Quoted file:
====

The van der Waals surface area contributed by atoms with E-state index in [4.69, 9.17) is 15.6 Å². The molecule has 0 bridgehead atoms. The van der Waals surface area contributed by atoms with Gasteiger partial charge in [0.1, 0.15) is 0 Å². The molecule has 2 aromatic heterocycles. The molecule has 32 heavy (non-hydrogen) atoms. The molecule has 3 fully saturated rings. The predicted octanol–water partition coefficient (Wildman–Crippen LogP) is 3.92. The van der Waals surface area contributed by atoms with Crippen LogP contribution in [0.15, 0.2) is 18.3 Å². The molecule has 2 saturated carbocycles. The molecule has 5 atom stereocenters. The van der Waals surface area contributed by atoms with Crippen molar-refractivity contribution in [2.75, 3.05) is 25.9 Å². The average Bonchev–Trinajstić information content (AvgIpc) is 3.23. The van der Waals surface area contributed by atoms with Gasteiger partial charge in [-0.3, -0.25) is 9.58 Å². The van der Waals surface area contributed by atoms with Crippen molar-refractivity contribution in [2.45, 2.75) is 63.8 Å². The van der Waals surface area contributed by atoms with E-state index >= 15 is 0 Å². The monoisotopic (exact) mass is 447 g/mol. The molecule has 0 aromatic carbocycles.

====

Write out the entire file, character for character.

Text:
The van der Waals surface area contributed by atoms with E-state index in [4.69, 9.17) is 15.6 Å². The molecule has 0 bridgehead atoms. The van der Waals surface area contributed by atoms with Gasteiger partial charge in [0.1, 0.15) is 0 Å². The molecule has 2 aromatic heterocycles. The molecule has 32 heavy (non-hydrogen) atoms. The molecule has 3 fully saturated rings. The predicted octanol–water partition coefficient (Wildman–Crippen LogP) is 3.92. The van der Waals surface area contributed by atoms with Crippen LogP contribution in [0.15, 0.2) is 18.3 Å². The molecule has 2 saturated carbocycles. The molecule has 5 atom stereocenters. The van der Waals surface area contributed by atoms with Crippen molar-refractivity contribution in [2.75, 3.05) is 25.9 Å². The average Bonchev–Trinajstić information content (AvgIpc) is 3.23. The van der Waals surface area contributed by atoms with Gasteiger partial charge in [-0.3, -0.25) is 9.58 Å². The van der Waals surface area contributed by atoms with Crippen molar-refractivity contribution in [2.45, 2.75) is 63.8 Å². The van der Waals surface area contributed by atoms with E-state index >= 15 is 0 Å². The monoisotopic (exact) mass is 447 g/mol. The molecule has 0 aromatic carbocycles.